War on Terrorism

Wednesday, March 19, 2008

General Welcomes Home U.S. Training Advisors

By Gerry J. Gilmore
American Forces Press Service

March 18, 2008 - The 1st Infantry Division's commanding general yesterday welcomed home 37 U.S. servicemembers who served overseas for the past year as advisors with Afghan or Iraqi forces. "The first thing that I will do is tell all the troops and their families that they have my personal thanks and my professional admiration for the service that they provide to our nation, and in this case for the last year, also to the nations of Afghanistan or Iraq,"
Army Maj. Gen. Robert E. Durbin said during the ceremony.

Durbin, who has commanded the division and Fort Riley for the past eight months, noted that before they had set off on their 12-month overseas deployments, the troops completed a 60-day advisor preparation course on the installation.

The course curriculum "is a standardization of the training for all U.S.
Army, U.S. Air Force and U.S. Naval personnel who are assigned to the Islamic Republic of Afghanistan and for those that are going to Iraq to do a similar task in building the indigenous capacity for the security forces of Iraq," Durbin explained.

Since 2006, soldiers of the 1st Infantry Division's 1st Brigade Combat Team, based on Fort Riley, have trained 5,767 soldiers, 840 sailors and 1,172 airmen to serve with transition training teams in Afghanistan and Iraq, according to combat team officials.

Each training team is composed of between 10 to 15 U.S. servicemembers who are embedded with Iraqi or Afghan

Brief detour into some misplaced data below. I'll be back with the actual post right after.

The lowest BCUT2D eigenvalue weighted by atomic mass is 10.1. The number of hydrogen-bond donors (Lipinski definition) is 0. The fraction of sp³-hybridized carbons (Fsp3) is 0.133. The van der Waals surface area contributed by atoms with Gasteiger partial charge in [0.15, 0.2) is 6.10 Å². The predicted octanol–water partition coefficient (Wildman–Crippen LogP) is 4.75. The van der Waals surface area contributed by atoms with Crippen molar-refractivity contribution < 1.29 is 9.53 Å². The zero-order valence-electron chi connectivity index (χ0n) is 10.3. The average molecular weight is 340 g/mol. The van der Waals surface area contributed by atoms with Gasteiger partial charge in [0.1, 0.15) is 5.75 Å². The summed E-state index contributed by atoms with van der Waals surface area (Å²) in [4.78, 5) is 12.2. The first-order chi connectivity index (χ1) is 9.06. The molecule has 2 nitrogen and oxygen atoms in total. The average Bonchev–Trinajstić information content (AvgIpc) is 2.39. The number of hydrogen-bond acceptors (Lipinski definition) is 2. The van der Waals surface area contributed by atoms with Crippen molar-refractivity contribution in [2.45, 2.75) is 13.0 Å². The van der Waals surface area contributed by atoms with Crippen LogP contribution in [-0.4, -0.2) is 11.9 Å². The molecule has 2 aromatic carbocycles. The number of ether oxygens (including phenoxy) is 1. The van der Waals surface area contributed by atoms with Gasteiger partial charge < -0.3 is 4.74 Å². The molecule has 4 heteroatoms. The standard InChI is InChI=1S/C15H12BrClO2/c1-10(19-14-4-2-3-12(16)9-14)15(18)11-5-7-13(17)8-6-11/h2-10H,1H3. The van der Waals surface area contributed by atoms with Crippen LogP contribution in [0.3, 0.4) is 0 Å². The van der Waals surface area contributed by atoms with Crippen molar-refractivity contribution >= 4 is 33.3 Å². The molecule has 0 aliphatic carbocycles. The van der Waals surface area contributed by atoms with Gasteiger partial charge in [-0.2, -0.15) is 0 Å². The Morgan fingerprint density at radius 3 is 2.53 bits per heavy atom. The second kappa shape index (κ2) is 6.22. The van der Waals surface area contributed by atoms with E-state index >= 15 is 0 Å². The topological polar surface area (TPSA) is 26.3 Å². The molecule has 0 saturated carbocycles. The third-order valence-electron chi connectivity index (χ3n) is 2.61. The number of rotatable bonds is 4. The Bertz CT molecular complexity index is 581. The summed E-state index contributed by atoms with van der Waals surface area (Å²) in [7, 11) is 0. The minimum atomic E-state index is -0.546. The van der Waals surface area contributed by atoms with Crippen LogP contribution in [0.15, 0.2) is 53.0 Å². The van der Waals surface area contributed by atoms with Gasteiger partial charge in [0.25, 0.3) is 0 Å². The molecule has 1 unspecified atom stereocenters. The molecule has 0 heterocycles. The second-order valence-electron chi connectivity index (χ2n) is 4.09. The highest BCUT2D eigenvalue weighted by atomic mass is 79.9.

security forces. The U.S. advisors use their mentoring and coaching skills to improve the performance and capabilities of their Afghan and Iraqi counterparts.

"The transition team training mission that is conducted here produces professional, well-trained teams of advisors," Durbin said.

"I'm very proud of the quality of training that is conducted here," Durbin continued, noting that Afghanistan "has a special place in my heart." Durbin led the Combined Security Transition Command-Afghanistan before his recent posting to Fort Riley.

Durbin reiterated his praise for servicemembers' efforts in Afghanistan and Iraq and acknowledged the sacrifices that
military families make during the absence of loved ones.

"I want them to understand how much I personally admire and appreciate the courage that they've shown," Durbin said.

Army spouse Alisha King attended the redeployment ceremony holding a white rose and a red rose, which she said symbolize unity, for her husband James, a captain who has returned from a year-long advisor tour in Iraq.

"This is a welcome-home ceremony!" King laughed as she exhibited a mega-watt smile. "I think it is an amazing thing what he is doing ... you will never meet prouder spouses than those married into the
military. I'm very proud of him."

At the end of the redeployment ceremony, King and his wife met near the center of the gym and embraced.

"It is awesome; it's the best feeling," the captain said as he held his wife.

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